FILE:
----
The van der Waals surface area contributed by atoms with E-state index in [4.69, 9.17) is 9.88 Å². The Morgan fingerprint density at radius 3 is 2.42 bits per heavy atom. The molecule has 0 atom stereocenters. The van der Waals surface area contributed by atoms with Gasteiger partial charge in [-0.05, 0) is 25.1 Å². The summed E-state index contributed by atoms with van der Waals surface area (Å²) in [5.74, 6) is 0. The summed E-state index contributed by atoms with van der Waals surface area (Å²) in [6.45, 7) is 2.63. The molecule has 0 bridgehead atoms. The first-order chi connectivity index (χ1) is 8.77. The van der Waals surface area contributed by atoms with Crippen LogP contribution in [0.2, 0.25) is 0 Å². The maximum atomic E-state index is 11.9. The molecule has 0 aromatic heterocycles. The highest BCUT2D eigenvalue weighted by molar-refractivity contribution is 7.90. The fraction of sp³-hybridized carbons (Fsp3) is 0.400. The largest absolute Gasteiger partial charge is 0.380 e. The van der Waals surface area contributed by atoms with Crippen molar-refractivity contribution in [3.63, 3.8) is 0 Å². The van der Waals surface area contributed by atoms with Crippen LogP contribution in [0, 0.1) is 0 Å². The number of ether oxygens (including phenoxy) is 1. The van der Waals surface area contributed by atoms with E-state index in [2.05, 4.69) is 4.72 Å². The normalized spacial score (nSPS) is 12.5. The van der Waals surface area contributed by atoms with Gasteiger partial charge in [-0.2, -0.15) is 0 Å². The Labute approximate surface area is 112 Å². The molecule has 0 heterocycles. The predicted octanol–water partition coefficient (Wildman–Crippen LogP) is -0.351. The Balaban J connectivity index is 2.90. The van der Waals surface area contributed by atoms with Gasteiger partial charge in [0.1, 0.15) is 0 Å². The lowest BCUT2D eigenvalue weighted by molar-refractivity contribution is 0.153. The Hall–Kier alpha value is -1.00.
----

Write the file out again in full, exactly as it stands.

The van der Waals surface area contributed by atoms with E-state index in [4.69, 9.17) is 9.88 Å². The Morgan fingerprint density at radius 3 is 2.42 bits per heavy atom. The molecule has 0 atom stereocenters. The van der Waals surface area contributed by atoms with Gasteiger partial charge in [-0.05, 0) is 25.1 Å². The summed E-state index contributed by atoms with van der Waals surface area (Å²) in [5.74, 6) is 0. The summed E-state index contributed by atoms with van der Waals surface area (Å²) in [6.45, 7) is 2.63. The molecule has 0 bridgehead atoms. The first-order chi connectivity index (χ1) is 8.77. The van der Waals surface area contributed by atoms with Crippen LogP contribution in [0.2, 0.25) is 0 Å². The maximum atomic E-state index is 11.9. The molecule has 0 aromatic heterocycles. The highest BCUT2D eigenvalue weighted by molar-refractivity contribution is 7.90. The fraction of sp³-hybridized carbons (Fsp3) is 0.400. The largest absolute Gasteiger partial charge is 0.380 e. The van der Waals surface area contributed by atoms with Crippen molar-refractivity contribution in [3.63, 3.8) is 0 Å². The van der Waals surface area contributed by atoms with Crippen LogP contribution in [0, 0.1) is 0 Å². The number of ether oxygens (including phenoxy) is 1. The van der Waals surface area contributed by atoms with E-state index in [2.05, 4.69) is 4.72 Å². The normalized spacial score (nSPS) is 12.5. The van der Waals surface area contributed by atoms with Gasteiger partial charge in [-0.2, -0.15) is 0 Å². The Labute approximate surface area is 112 Å². The molecule has 0 heterocycles. The predicted octanol–water partition coefficient (Wildman–Crippen LogP) is -0.351. The Balaban J connectivity index is 2.90. The van der Waals surface area contributed by atoms with Gasteiger partial charge in [0.1, 0.15) is 0 Å². The lowest BCUT2D eigenvalue weighted by molar-refractivity contribution is 0.153. The Hall–Kier alpha value is -1.00.